If you've seen more than two horror films since the nineteen seventies, you've probably seen a car load of good looking Americans going somewhere they shouldn't and running into something they wished they hadn't.
Sometimes it's rednecks, other times monsters and occasionally plants and flesh-eating diseases. The Shrine is just another one to be added to the genre.
Three journalists travel to Poland (as far as I know not known for its rednecks, monsters or flesh-eating bacteria) in search of a missing boy. They find... well, let's just say they should probably have stayed in a Starbucks restaurant in New York.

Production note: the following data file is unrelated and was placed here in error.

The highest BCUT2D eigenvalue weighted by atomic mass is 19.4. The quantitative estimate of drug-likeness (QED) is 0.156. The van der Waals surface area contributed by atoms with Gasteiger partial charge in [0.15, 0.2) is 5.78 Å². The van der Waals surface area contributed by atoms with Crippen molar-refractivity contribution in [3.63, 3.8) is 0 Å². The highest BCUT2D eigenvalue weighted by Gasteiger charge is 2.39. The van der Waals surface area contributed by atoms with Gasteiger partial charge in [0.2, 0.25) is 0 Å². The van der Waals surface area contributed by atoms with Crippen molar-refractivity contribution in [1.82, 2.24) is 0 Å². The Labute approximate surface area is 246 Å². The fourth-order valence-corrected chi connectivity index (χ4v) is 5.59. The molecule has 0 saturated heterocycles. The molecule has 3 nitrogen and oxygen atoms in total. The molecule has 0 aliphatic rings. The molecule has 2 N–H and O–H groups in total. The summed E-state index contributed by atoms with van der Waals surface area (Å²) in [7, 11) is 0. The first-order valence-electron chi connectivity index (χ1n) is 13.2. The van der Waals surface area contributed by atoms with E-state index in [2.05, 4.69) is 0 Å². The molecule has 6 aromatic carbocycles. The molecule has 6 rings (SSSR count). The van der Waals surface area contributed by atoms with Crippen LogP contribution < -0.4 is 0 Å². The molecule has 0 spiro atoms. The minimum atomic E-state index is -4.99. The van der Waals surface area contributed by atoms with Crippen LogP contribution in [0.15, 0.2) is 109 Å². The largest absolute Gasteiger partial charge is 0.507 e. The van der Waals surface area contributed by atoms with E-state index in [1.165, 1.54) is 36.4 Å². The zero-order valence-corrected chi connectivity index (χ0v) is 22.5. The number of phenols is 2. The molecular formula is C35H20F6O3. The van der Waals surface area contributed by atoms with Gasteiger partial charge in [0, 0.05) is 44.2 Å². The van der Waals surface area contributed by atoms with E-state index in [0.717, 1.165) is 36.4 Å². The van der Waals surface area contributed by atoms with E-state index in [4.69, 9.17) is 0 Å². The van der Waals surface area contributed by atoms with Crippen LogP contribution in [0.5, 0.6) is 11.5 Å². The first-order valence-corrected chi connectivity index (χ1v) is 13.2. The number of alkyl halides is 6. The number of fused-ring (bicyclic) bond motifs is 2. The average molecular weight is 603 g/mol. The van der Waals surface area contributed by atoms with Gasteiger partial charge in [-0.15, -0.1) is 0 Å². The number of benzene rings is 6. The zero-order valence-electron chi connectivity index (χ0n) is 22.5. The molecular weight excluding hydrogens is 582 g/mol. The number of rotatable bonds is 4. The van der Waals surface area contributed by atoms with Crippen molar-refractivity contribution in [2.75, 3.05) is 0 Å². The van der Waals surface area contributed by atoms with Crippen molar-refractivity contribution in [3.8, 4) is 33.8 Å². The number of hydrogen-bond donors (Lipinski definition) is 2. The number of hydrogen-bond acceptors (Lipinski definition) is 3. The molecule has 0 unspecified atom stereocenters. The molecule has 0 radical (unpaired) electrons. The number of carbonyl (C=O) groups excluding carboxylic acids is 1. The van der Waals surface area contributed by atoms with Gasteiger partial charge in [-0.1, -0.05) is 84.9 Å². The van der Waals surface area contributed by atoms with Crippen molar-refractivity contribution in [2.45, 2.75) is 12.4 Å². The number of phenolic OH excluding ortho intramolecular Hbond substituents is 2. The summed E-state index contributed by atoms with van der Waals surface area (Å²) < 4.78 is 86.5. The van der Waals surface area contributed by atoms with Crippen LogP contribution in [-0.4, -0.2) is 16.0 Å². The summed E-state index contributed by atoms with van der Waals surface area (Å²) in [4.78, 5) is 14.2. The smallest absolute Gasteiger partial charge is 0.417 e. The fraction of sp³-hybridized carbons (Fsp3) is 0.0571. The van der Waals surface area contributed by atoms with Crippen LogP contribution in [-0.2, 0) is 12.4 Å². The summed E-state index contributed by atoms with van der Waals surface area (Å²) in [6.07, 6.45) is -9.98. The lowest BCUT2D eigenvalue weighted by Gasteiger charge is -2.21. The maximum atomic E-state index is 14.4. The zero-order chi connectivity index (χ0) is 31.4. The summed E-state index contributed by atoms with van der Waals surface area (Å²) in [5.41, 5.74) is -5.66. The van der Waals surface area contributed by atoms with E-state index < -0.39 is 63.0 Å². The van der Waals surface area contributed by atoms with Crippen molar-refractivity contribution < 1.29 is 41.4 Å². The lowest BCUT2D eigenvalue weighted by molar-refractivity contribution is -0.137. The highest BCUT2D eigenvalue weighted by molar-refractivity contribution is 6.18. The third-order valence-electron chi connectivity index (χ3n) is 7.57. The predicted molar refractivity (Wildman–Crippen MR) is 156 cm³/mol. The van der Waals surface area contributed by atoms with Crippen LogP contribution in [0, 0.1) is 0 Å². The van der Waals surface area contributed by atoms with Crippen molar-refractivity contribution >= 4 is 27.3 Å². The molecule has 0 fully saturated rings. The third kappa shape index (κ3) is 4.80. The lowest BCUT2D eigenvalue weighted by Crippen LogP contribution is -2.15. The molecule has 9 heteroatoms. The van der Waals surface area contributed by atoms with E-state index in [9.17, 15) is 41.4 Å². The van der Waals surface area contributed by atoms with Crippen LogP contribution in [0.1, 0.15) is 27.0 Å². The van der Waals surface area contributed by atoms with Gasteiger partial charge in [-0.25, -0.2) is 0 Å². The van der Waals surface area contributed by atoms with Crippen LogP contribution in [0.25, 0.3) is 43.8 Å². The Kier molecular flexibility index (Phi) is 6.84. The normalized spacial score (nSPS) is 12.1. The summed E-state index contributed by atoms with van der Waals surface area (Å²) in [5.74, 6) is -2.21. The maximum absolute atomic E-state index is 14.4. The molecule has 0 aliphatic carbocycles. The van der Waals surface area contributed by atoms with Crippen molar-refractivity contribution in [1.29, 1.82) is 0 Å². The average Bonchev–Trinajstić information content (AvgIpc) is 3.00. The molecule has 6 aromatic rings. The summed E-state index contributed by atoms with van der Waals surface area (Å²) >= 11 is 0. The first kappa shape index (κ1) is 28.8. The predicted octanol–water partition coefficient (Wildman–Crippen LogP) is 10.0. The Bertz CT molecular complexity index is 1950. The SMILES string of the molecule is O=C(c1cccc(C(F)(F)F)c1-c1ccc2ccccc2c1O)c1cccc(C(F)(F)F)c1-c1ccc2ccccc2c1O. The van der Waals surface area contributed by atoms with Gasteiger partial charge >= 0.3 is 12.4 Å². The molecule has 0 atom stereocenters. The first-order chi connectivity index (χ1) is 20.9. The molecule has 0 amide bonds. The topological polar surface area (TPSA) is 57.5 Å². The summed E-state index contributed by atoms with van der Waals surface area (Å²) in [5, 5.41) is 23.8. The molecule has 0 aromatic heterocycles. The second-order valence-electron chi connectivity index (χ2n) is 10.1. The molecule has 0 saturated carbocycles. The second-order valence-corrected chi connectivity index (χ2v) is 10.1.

I've seen dozens of films like this and what makes them either good or bad is, in my opinion, whether the characters are likeable and whether or not they behave in a way we can relate to. Of course, like in any horror film, many won't make the final reel, but at least in The Shrine you can tick both counts. The characters are decent enough to relate to (okay, so no major character development, but it has gore, so that's a good substitute, right?) and, if you can ignore them going to an out-of-the-way Polish village in the first place, they don't spend the rest of the movie running headlong into obviously dangerous situations.
Obviously, there's better out there and this one never borrows elements from the Texas Chainsaw Massacre, Hostel and even the Exorcist, but still it should keep you entertained for an hour and a half.
Note: if you ever go to Poland... don't look at their statues